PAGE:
The candidate of this K01 Mentored Research Scientist Development Award application, Stephanie L. Collins, Ph.D., requests support for a 5-year program of training and research aimed at developing expertise n the development, execution and analysis of human laboratory research studies for substance use disorders. Dr. Collins proposes career development activities that build on her background in preclinical laboratory animal research and capitalize on the resources of Columbia University and the New York State Psychiatric Institute to aid her achieving the long-term goal of becoming an independent investigator. As part of a comprehensive educational plan under the sponsorship of Dr. Suzette M. Evans, and with the guidance from other senior researchers, Dr. Collins will receive intensive mentoring and didactics in biostatistics, human laboratory research study design, the ethical conduct of human research, manuscript preparation and grant writing and management. The proposed research plan consists of studies to examine the role of sex differences and drug use history in impulsivity and stimulant use. Stimulant use is still prevalent nationwide and effective treatment for stimulant dependence remains a challenge. Thus, there is a need for a greater understanding of factors underlying the development of stimulant dependence. Although impulsivity has been shown to influence vulnerability to drug dependence, its influence has not been well characterized. The primary assumption underlying this K award is that useful information about factors, such as impulsivity, that affect stimulant dependence can be collected by comparing non-drug users to cocaine-dependent individuals who are not in treatment. A secondary assumption of this proposal is that sex is a modulating factor in the relationship between impulsivity and drug use. The third assumption is that stimulants modulate impulsivity.
Aims 1 -3 will be conducted in men and women, to directly address sex differences and impulsivity.
Aim 1 will examine whether impulsivity differs in non-drug using men and women compared to cocaine-dependent men and women not seeking treatment.
Aim 2 will examine if oral d-amphetamine administration differentially alters behavioral measures of impulsivity in non-drug using men and women compared to cocaine-dependent men and women.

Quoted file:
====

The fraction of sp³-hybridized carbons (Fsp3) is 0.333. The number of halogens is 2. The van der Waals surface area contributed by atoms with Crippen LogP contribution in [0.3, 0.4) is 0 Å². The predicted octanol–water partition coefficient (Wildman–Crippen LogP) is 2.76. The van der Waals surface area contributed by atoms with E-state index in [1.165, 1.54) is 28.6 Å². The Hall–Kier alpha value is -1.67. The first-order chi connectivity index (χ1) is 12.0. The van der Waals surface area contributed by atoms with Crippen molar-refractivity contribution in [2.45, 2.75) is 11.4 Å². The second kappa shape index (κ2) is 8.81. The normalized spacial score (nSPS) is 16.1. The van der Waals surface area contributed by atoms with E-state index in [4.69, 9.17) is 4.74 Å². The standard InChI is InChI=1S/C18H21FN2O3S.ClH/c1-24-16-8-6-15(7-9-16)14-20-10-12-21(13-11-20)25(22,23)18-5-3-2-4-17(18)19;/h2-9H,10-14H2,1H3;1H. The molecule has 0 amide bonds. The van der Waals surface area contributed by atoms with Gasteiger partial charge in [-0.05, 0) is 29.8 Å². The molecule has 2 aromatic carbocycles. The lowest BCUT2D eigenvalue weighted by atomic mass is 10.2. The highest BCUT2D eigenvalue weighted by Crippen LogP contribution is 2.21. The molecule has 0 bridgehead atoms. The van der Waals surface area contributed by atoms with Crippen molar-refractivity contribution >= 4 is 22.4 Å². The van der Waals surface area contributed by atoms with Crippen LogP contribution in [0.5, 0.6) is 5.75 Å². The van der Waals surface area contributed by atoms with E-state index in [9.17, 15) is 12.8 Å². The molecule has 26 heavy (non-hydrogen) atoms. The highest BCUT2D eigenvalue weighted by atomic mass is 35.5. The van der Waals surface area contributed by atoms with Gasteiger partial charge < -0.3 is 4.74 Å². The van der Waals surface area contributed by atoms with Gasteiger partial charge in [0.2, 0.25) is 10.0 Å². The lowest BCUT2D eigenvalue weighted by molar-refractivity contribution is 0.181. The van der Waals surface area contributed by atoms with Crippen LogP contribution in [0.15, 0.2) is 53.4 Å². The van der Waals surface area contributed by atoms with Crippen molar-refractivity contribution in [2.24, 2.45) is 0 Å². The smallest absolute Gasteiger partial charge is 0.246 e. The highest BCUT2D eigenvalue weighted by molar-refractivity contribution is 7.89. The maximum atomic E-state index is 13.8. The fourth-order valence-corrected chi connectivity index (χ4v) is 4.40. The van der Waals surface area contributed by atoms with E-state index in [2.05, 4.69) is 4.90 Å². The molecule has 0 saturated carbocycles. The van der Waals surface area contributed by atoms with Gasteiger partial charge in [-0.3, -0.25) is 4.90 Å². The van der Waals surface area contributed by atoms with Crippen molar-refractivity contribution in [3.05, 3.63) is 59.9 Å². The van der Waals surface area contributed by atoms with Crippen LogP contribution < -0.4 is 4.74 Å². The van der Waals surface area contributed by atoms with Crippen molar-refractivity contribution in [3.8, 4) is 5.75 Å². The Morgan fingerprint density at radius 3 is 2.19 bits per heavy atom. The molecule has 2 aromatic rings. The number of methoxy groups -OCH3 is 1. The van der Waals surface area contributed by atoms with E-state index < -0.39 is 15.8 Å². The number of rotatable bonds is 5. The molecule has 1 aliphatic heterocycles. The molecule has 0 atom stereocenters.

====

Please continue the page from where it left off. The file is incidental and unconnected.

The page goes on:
Aim 3 will examine if smoked cocaine administration increases behavioral measures of impulsivity in cocaine abusers. Relevance: The proposed studies will provide a better understanding of the variables that may affect stimulant dependence, which will be helpful in designing more effective behavioral and pharmacological treatment interventions.

National Institute of Health (NIH)
National Institute on Drug Abuse (NIDA)
Research Scientist Development Award - Research & Training (K01)
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Study Section
Human Development Research Subcommittee (NIDA)
Program Officer
Gordon, Harold
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Columbia University (N.Y.)
Schools of Medicine
New York
United States
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Reed, Stephanie Collins; Evans, Suzette M (2016) The effects of oral d-amphetamine on impulsivity in smoked and intranasal cocaine users. Drug Alcohol Depend 163:141-52
Reed, Stephanie Collins; Levin, Frances R; Evans, Suzette M (2012) Alcohol increases impulsivity and abuse liability in heavy drinking women. Exp Clin Psychopharmacol 20:454-65
Reed, Stephanie Collins; Evans, Suzette M; Bedi, Gillinder et al. (2011) The effects of oral micronized progesterone on smoked cocaine self-administration in women. Horm Behav 59:227-35
Haney, Margaret; Hart, Carl L; Vosburg, Suzanne K et al. (2010) Effects of baclofen and mirtazapine on a laboratory model of marijuana withdrawal and relapse. Psychopharmacology (Berl) 211:233-44
Reed, Stephanie C; Levin, Frances R; Evans, Suzette M (2010) The effects of progesterone pretreatment on the response to oral d-amphetamine in Women. Horm Behav 58:533-43